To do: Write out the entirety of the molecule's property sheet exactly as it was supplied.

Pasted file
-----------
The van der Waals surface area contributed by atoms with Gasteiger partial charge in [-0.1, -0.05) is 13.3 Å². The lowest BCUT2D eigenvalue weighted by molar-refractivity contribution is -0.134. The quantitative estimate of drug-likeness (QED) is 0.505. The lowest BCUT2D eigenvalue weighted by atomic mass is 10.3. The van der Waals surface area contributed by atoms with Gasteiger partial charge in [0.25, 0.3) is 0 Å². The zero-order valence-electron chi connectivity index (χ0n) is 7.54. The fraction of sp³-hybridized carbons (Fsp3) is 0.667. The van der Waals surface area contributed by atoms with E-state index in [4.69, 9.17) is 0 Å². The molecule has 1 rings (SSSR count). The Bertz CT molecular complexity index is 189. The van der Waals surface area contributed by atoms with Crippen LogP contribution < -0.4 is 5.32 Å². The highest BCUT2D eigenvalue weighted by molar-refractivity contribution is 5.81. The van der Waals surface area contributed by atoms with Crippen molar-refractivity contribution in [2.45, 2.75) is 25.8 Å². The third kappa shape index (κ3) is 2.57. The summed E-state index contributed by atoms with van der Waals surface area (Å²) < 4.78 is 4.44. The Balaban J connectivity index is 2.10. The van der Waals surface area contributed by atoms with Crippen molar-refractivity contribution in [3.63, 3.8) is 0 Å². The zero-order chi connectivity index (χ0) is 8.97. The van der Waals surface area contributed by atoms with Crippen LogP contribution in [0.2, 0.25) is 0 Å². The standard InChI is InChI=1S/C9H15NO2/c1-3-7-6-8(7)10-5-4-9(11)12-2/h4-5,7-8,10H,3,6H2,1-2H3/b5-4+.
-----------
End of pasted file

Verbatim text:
The van der Waals surface area contributed by atoms with Gasteiger partial charge in [-0.1, -0.05) is 13.3 Å². The lowest BCUT2D eigenvalue weighted by molar-refractivity contribution is -0.134. The quantitative estimate of drug-likeness (QED) is 0.505. The lowest BCUT2D eigenvalue weighted by atomic mass is 10.3. The van der Waals surface area contributed by atoms with Gasteiger partial charge in [0.25, 0.3) is 0 Å². The zero-order valence-electron chi connectivity index (χ0n) is 7.54. The fraction of sp³-hybridized carbons (Fsp3) is 0.667. The van der Waals surface area contributed by atoms with E-state index in [4.69, 9.17) is 0 Å². The molecule has 1 rings (SSSR count). The Bertz CT molecular complexity index is 189. The van der Waals surface area contributed by atoms with Crippen LogP contribution < -0.4 is 5.32 Å². The highest BCUT2D eigenvalue weighted by molar-refractivity contribution is 5.81. The van der Waals surface area contributed by atoms with Crippen molar-refractivity contribution in [2.45, 2.75) is 25.8 Å². The third kappa shape index (κ3) is 2.57. The summed E-state index contributed by atoms with van der Waals surface area (Å²) < 4.78 is 4.44. The Balaban J connectivity index is 2.10. The van der Waals surface area contributed by atoms with Crippen molar-refractivity contribution in [3.63, 3.8) is 0 Å². The zero-order chi connectivity index (χ0) is 8.97. The van der Waals surface area contributed by atoms with Crippen LogP contribution in [0.2, 0.25) is 0 Å². The standard InChI is InChI=1S/C9H15NO2/c1-3-7-6-8(7)10-5-4-9(11)12-2/h4-5,7-8,10H,3,6H2,1-2H3/b5-4+.